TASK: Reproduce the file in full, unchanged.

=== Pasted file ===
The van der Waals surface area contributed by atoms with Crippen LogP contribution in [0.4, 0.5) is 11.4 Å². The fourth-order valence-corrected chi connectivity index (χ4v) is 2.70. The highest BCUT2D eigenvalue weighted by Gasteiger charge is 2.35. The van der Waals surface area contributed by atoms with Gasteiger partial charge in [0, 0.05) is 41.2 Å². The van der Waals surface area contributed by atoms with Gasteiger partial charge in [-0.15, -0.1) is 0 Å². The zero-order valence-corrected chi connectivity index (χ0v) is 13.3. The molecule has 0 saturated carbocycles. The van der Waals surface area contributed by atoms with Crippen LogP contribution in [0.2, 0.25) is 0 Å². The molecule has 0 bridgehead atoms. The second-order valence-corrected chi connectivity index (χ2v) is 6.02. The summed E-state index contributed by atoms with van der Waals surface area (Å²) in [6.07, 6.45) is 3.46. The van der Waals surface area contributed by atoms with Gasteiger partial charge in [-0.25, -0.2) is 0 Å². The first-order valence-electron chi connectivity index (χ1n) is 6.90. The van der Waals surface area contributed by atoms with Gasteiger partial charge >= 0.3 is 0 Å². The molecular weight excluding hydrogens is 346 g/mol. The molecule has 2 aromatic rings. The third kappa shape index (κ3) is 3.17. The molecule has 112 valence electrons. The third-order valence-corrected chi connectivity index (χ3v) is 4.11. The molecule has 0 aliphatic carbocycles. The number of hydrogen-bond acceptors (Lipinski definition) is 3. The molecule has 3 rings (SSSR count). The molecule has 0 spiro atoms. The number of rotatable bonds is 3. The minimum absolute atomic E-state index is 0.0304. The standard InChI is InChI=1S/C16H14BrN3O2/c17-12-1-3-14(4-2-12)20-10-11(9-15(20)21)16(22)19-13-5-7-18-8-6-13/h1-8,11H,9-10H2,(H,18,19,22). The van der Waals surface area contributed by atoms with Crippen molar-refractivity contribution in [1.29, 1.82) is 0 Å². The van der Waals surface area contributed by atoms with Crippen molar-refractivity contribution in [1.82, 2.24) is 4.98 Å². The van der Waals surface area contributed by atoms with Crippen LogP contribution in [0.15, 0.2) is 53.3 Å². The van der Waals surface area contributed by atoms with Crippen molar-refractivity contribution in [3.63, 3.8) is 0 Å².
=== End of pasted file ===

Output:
The van der Waals surface area contributed by atoms with Crippen LogP contribution in [0.4, 0.5) is 11.4 Å². The fourth-order valence-corrected chi connectivity index (χ4v) is 2.70. The highest BCUT2D eigenvalue weighted by Gasteiger charge is 2.35. The van der Waals surface area contributed by atoms with Gasteiger partial charge in [0, 0.05) is 41.2 Å². The van der Waals surface area contributed by atoms with Gasteiger partial charge in [-0.15, -0.1) is 0 Å². The zero-order valence-corrected chi connectivity index (χ0v) is 13.3. The molecule has 0 saturated carbocycles. The van der Waals surface area contributed by atoms with Crippen LogP contribution in [0.2, 0.25) is 0 Å². The molecule has 0 bridgehead atoms. The second-order valence-corrected chi connectivity index (χ2v) is 6.02. The summed E-state index contributed by atoms with van der Waals surface area (Å²) in [6.07, 6.45) is 3.46. The van der Waals surface area contributed by atoms with Gasteiger partial charge in [-0.25, -0.2) is 0 Å². The first-order valence-electron chi connectivity index (χ1n) is 6.90. The van der Waals surface area contributed by atoms with Gasteiger partial charge >= 0.3 is 0 Å². The molecular weight excluding hydrogens is 346 g/mol. The molecule has 2 aromatic rings. The third kappa shape index (κ3) is 3.17. The molecule has 112 valence electrons. The third-order valence-corrected chi connectivity index (χ3v) is 4.11. The molecule has 0 aliphatic carbocycles. The number of hydrogen-bond acceptors (Lipinski definition) is 3. The molecule has 3 rings (SSSR count). The molecule has 0 spiro atoms. The number of rotatable bonds is 3. The minimum absolute atomic E-state index is 0.0304. The standard InChI is InChI=1S/C16H14BrN3O2/c17-12-1-3-14(4-2-12)20-10-11(9-15(20)21)16(22)19-13-5-7-18-8-6-13/h1-8,11H,9-10H2,(H,18,19,22). The van der Waals surface area contributed by atoms with Crippen molar-refractivity contribution in [1.29, 1.82) is 0 Å². The van der Waals surface area contributed by atoms with Crippen molar-refractivity contribution in [1.82, 2.24) is 4.98 Å². The van der Waals surface area contributed by atoms with Crippen LogP contribution in [0.15, 0.2) is 53.3 Å². The van der Waals surface area contributed by atoms with Crippen molar-refractivity contribution in [3.63, 3.8) is 0 Å².